$3.1 Billion In Donations From Fidelity Charitable DAFs

June 2, 2016       Paul Clolery      

Religion and education seem to have a lot in common when it comes to donors using Fidelity Charitable’s donor-advised funds (DAF). The percentage of grant volume was 27 percent for religious groups and 15 percent for education during 2015. But the script was flipped when it came to percentage of actual grant dollars, with education leading the pack at 26 percent and religion coming in at 16 percent.

There were 329 gifts of at least $1 million during 2015. And, two-thirds of contributed dollars were derived from non-cash assets, such as stocks and real estate, an 18-percent increase from 2014.

The statistics are from the “2016 Fidelity Charitable Giving Report,” an analysis of giving patterns and habits of the approximately 132,000 donors using the firm’s DAF. Roughly $3.1 billion in grants were made during 2015 from the more than $12 billion managed by the firm. That’s up about 20 percent from $2.6 billion granted during 2014.

According to industry statistics, there were 238,293 DAF accounts in the United States during 2014, of which roughly 72,000 (30.2 percent) were tied to Fidelity Charitable. An industry-wide number is not yet available for 2015 but Fidelity’s accounts increased to 80,152, according to the firm, an increase of more than 11 percent. Grants made through DAFs as a whole reached an all-time high of $12.49 billion in 2014.

The average number of gifts per account has gone from 5.3 for 2006 to 9.2 for 2015, but the average grant declined from $4,430 for 2006 to $4,179 for 2015 – a difference of 5.6 percent. More than 70 percent of Boston-based Fidelity Charitable donors give at least $10,000 per year, according to the firm.

More than 106,000 nonprofits received grants last year. Some of the statistics in Fidelity Charitable’s report include:

  • 85 percent of donors support six or more charities;
  • 60 percent of donors contributed appreciated assets to Fidelity Charitable last year;
  • 82 percent of donors engage others in the decision-making process around their giving;
  • 62 percent of retired donors are confident about their ability to give in the future;
  • 71 percent of donors give more than $10,000 per year; and,
  • 92 percent of donations allocated to Giving Accounts at Fidelity Charitable were distributed to charities within 10 years of receipt.

“A key benefit of using a donor-advised fund is that you can make a single donation of long-term appreciated securities and use that one contribution to support multiple charities,” Amy Danforth, president of Fidelity Charitable said. “People who give want to maximize the positive impact their donations have on the organizations they support. We are proud of the essential role we play in helping our donors achieve that goal,” she said.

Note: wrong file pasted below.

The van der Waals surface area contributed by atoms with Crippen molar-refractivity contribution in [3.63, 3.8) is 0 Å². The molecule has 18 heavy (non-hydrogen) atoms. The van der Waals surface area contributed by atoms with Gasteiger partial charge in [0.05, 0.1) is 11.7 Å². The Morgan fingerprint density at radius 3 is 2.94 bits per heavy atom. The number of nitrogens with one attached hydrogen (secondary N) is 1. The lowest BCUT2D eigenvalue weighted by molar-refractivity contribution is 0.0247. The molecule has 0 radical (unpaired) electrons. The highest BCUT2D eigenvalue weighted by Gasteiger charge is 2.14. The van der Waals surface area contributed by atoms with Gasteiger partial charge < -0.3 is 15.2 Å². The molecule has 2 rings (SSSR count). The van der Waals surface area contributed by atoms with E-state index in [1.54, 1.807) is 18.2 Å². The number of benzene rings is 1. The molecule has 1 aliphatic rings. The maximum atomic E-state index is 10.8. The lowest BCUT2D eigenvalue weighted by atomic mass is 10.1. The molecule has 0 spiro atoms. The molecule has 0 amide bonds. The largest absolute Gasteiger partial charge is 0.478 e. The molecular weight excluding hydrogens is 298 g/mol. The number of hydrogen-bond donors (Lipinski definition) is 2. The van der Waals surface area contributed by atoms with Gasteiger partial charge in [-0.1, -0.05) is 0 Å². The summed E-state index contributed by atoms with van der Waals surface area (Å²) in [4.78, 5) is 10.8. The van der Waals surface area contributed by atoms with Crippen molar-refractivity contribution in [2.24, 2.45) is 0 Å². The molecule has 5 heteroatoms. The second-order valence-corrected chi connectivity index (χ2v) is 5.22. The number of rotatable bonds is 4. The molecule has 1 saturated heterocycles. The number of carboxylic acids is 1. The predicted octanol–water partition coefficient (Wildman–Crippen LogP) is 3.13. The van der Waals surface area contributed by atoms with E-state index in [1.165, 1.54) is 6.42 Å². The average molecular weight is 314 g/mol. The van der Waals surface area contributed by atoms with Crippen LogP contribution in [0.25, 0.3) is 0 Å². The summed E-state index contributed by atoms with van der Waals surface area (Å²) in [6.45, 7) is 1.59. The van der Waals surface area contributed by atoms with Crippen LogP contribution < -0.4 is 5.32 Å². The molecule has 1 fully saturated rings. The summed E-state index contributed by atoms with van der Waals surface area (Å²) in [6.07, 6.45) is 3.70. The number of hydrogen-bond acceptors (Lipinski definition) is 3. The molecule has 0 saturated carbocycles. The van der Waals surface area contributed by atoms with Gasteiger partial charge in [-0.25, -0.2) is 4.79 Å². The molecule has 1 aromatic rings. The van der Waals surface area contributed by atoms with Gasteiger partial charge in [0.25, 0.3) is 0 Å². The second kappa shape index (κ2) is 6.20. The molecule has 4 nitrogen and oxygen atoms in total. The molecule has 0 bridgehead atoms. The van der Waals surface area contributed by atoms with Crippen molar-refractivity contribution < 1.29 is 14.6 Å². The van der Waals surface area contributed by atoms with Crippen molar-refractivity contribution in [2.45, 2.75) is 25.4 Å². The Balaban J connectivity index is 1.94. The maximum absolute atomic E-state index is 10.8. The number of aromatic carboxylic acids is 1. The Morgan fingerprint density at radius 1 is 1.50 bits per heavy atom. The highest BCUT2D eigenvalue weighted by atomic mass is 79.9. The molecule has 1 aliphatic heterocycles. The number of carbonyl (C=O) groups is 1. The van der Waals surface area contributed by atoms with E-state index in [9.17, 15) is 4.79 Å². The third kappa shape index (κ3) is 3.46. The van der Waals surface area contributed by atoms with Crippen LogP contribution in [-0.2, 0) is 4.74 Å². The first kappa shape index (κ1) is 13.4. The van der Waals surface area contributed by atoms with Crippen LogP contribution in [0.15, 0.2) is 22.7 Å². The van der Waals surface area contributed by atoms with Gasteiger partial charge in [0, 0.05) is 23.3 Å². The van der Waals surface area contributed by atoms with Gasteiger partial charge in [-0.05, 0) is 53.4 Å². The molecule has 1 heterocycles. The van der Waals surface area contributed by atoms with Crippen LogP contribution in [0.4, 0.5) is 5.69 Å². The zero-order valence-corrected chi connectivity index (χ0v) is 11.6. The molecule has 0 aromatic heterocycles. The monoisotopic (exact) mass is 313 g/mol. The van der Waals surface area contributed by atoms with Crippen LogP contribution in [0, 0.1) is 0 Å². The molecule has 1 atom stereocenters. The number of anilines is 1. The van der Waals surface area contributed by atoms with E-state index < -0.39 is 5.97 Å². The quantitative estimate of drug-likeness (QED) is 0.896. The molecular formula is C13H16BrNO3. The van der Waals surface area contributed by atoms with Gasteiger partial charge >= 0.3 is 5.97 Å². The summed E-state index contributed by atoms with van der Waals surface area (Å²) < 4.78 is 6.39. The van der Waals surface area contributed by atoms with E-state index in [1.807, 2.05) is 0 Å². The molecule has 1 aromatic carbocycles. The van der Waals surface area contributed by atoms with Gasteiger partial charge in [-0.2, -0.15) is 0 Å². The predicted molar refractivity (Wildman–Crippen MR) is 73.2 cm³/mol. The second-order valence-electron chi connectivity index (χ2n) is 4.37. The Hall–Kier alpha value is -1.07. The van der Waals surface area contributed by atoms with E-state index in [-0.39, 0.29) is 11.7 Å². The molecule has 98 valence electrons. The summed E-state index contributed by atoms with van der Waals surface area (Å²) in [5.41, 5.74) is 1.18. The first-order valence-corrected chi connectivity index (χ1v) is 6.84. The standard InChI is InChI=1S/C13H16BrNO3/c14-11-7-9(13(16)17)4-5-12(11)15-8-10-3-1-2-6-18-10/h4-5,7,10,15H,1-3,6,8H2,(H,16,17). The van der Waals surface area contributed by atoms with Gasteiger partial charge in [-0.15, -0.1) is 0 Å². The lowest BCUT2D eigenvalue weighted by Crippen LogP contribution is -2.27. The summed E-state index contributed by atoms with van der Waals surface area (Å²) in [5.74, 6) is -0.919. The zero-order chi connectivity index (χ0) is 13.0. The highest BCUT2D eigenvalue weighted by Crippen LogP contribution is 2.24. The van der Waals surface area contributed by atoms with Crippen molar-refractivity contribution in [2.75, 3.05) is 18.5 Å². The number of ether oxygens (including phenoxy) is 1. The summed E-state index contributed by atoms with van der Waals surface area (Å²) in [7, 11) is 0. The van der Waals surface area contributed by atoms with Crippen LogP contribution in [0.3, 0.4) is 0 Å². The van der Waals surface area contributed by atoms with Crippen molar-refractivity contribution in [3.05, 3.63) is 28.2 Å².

For real estate property, for example, in general, the owner would donate the property deed to the charity – in this case Fidelity Charitable – which would then be sold. Fidelity Charitable’s Complex Assets Group would process the transaction and conversion of the property into a monetary amount that a donor can then gift to a nonprofit of their choosing, according to a Fidelity Charitable spokesperson.

One of the raps against DAFs is that the cash often sits there for a long time. According to Fidelity, that’s not so much the case. Data in the report show that 61 percent of the contribution made since its inception in 1991 have been paid out. According to a spokesperson, analysts reviewed donor contributions in five-year blocks of time and then studied grant recommendations associated with those contributions in that block of time and subsequent five-year periods. For example, all contributions received from 1996 to 2000 were reviewed based on grant recommendations in the same time frame (1996 to 2000), the next five years (2001 to 2005), the next five years (2006 to 2010) and then 2011 to 2015. A limited number of Giving Accounts with significant transfer activity were excluded from the analysis.

Philanthropy can be a family affair, with 62 percent of Fidelity Charitable’s accounts having multiple donors with advisory privileges (those permitted to recommend grants).

Giving is often driven by the evening news. Charities receiving at least 1,000 gifts from Fidelity Charitable donors saw a spike when the organizations were in the news based on humanitarian crisis.

For more information, visit http://www.fidelitycharitable.org